American financier; born in Alzey, Germany, in 1816; died in New York city, Nov. 24, 1890. He was educated at Frankfort-on-the-Main, and, after serving several years in the Rothschild banking offices in that city and at Naples, settled in New York (1837) as the American representative of his former employers.He was consul-general for Austria in New York city from 1844 to 1850, and resigned on account of his disapproval of the treatment of Hungary by Austria. In 1853, he was appointed United States chargé d'affaires at The Hague, where he was minister resident from 1855 to 1858. While holding this appointment, he negotiated an important consular convention and rendered other diplomatic services for which he received special thanks from the United States State Department. In 1860 he was chosen chairman of the Democratic national committee, serving until 1872, when he resigned. He was a delegate from New York to every Democratic national convention from 1860 to 1884. Belmont was widely known as a patron of art, and he possessed one of the finest collections of paintings in New York. He was president of the American Jockey Club, and did much for thoroughbred racing.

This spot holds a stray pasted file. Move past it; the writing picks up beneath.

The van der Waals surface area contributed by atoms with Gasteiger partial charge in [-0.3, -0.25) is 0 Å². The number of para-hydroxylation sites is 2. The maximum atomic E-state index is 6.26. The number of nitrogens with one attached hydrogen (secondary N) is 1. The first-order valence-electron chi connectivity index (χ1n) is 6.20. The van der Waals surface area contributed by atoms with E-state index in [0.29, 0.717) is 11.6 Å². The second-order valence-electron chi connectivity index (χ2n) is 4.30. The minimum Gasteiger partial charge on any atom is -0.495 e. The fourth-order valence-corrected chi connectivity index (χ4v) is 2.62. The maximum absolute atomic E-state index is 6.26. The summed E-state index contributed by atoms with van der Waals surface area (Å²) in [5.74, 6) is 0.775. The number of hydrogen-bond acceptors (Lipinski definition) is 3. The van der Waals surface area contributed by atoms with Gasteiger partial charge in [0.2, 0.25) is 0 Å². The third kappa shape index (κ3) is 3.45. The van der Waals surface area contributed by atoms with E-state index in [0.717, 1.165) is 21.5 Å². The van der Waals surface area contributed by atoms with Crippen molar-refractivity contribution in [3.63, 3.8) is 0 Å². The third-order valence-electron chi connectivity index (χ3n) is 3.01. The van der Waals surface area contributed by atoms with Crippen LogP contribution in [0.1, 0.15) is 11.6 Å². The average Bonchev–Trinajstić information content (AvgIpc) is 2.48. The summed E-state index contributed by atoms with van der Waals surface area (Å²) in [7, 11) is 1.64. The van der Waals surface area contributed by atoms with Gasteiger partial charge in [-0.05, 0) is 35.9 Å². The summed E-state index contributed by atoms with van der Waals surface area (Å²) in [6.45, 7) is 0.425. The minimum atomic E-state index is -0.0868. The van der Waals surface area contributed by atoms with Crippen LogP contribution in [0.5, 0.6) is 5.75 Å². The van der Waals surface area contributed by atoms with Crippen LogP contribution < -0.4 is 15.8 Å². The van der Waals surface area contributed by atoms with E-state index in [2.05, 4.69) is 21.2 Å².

• Appleton's Cyclopœdia of Biography;
  • International Cyclopœdia.
G. M. W. L.
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